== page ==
Cedar Shingle Siding vs Vinyl Shingle Siding Cedar Shingle Siding vs Vinyl Shingle Siding
Choosing the right siding for your house is all about knowing what you want out of the material, what you're willing to put into it, and what you can spend. Cedar shingle siding offers stunning traditional beauty with higher cost and maintenance, while vinyl siding offers a more modern, less unique look for less money and almost no work at all beyond installation.
If installed correctly, cedar siding can give a house a remarkably unique look, and as the shingles can vary in their size and finish, your range of aesthetic choices are great--just remember that there is a greater price to pay. Cedar has been used as siding for centuries in part for its natural resistance to insects. It is naturally more water-resistant than most woods, but in order for cedar to last more than 5-10 years without losing its visual appeal, it must be given a fresh coat of water repellent, paint, or stain once every five years or so.
Cedar siding is rarely found for less than $3 per square foot, and depending on where in the country you live, it may be significantly more than that. Installation costs can be relatively high, and beyond the material quality, the skill of the installation team is the most important factor in how the finished job will look—if you skimp on this step, you’ll be paying for it for years to come.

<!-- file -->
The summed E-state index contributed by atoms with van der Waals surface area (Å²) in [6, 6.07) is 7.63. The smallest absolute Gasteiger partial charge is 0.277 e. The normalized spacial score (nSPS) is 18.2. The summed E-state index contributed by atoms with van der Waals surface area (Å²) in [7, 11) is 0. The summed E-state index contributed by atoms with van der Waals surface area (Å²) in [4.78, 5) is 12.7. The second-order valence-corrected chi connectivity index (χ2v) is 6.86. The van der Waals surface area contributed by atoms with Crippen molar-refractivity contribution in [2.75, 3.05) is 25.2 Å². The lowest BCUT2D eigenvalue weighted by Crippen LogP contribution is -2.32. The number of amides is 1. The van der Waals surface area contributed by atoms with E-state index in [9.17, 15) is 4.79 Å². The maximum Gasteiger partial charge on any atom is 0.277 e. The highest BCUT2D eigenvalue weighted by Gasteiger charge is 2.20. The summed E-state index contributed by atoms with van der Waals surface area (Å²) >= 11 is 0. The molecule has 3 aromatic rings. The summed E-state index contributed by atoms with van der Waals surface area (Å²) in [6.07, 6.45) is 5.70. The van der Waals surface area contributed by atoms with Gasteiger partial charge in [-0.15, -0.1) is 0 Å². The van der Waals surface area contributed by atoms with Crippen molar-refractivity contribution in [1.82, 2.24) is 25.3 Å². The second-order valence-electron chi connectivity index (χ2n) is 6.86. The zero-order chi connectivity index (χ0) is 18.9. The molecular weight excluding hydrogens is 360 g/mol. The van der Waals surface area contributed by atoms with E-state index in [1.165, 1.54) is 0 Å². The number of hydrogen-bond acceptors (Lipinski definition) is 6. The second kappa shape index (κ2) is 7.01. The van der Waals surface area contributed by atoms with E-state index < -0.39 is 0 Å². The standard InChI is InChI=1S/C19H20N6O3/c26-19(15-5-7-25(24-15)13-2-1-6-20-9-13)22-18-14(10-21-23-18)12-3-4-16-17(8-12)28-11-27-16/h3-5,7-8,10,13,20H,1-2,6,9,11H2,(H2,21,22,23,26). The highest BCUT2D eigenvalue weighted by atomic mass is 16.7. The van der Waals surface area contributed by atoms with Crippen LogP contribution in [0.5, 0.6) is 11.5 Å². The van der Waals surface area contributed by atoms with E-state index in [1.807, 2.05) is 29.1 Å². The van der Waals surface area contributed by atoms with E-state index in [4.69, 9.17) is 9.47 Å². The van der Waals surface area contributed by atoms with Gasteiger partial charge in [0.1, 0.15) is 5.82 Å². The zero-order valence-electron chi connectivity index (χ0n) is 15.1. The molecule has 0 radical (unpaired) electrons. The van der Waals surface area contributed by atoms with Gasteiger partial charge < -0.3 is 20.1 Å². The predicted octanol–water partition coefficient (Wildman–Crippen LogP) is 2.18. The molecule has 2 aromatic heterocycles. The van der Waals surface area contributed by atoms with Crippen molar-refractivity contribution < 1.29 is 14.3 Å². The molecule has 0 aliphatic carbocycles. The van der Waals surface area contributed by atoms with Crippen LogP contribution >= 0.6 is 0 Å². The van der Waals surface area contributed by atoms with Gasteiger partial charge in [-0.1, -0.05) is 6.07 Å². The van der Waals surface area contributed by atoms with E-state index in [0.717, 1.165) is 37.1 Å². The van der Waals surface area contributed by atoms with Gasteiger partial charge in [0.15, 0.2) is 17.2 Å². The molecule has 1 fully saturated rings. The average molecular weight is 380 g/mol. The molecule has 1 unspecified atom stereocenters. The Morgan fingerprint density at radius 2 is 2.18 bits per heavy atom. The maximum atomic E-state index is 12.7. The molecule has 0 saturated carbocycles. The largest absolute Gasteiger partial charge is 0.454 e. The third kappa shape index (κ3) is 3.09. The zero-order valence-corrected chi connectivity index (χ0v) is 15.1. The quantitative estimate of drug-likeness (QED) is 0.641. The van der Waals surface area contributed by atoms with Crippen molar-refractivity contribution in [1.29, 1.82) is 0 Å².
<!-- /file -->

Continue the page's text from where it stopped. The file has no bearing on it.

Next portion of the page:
Vinyl siding is by no means unattractive, but it does not offer the same authentic look offered by cedar. Vinyl requires almost no maintenance after installation; it will need to be hosed down and scrubbed occasionally depending on the local climate, but will not require painting or sealing. Installation of vinyl siding is much easier for an amateur to accomplish than cedar, and is also much less expensive to hire out.
If you just want to side your house and never have to worry about it again, vinyl is a great option. However, if you’re looking to make your house look as good as it possibly can, and you can afford the regular maintenance (or do it yourself), cedar shingles are the way to go.